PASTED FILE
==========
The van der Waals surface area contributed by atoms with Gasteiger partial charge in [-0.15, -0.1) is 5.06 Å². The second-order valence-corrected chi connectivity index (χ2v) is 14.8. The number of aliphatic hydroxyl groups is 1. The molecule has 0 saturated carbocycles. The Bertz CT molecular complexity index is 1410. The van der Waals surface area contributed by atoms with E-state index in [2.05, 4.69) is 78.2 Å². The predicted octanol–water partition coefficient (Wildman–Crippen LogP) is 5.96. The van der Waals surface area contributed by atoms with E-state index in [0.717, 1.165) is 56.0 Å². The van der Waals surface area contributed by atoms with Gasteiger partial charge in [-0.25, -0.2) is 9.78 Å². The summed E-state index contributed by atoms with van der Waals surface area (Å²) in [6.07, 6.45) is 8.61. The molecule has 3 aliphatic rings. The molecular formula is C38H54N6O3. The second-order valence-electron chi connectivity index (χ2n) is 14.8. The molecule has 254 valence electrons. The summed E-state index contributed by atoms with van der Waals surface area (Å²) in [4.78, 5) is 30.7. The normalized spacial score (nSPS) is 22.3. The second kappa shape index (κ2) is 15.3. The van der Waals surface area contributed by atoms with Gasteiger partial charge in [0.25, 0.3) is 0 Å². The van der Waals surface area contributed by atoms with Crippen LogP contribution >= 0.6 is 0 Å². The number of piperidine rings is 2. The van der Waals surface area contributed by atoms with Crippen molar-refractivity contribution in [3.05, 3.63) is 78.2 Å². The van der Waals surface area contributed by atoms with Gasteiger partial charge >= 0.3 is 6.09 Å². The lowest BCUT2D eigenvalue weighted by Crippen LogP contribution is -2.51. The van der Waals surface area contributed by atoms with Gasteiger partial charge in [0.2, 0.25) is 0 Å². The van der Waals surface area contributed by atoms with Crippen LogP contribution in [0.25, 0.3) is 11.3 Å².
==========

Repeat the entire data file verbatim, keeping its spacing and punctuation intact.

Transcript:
The van der Waals surface area contributed by atoms with Gasteiger partial charge in [-0.15, -0.1) is 5.06 Å². The second-order valence-corrected chi connectivity index (χ2v) is 14.8. The number of aliphatic hydroxyl groups is 1. The molecule has 0 saturated carbocycles. The Bertz CT molecular complexity index is 1410. The van der Waals surface area contributed by atoms with E-state index in [2.05, 4.69) is 78.2 Å². The predicted octanol–water partition coefficient (Wildman–Crippen LogP) is 5.96. The van der Waals surface area contributed by atoms with E-state index in [0.717, 1.165) is 56.0 Å². The van der Waals surface area contributed by atoms with Gasteiger partial charge in [-0.25, -0.2) is 9.78 Å². The summed E-state index contributed by atoms with van der Waals surface area (Å²) in [6.07, 6.45) is 8.61. The molecule has 3 aliphatic rings. The molecular formula is C38H54N6O3. The second-order valence-electron chi connectivity index (χ2n) is 14.8. The molecule has 254 valence electrons. The summed E-state index contributed by atoms with van der Waals surface area (Å²) in [4.78, 5) is 30.7. The normalized spacial score (nSPS) is 22.3. The second kappa shape index (κ2) is 15.3. The van der Waals surface area contributed by atoms with Gasteiger partial charge in [0.25, 0.3) is 0 Å². The van der Waals surface area contributed by atoms with Crippen LogP contribution >= 0.6 is 0 Å². The number of piperidine rings is 2. The van der Waals surface area contributed by atoms with Crippen molar-refractivity contribution in [3.05, 3.63) is 78.2 Å². The van der Waals surface area contributed by atoms with Gasteiger partial charge >= 0.3 is 6.09 Å². The lowest BCUT2D eigenvalue weighted by Crippen LogP contribution is -2.51. The van der Waals surface area contributed by atoms with Gasteiger partial charge in [0.2, 0.25) is 0 Å². The van der Waals surface area contributed by atoms with Crippen LogP contribution in [0.25, 0.3) is 11.3 Å².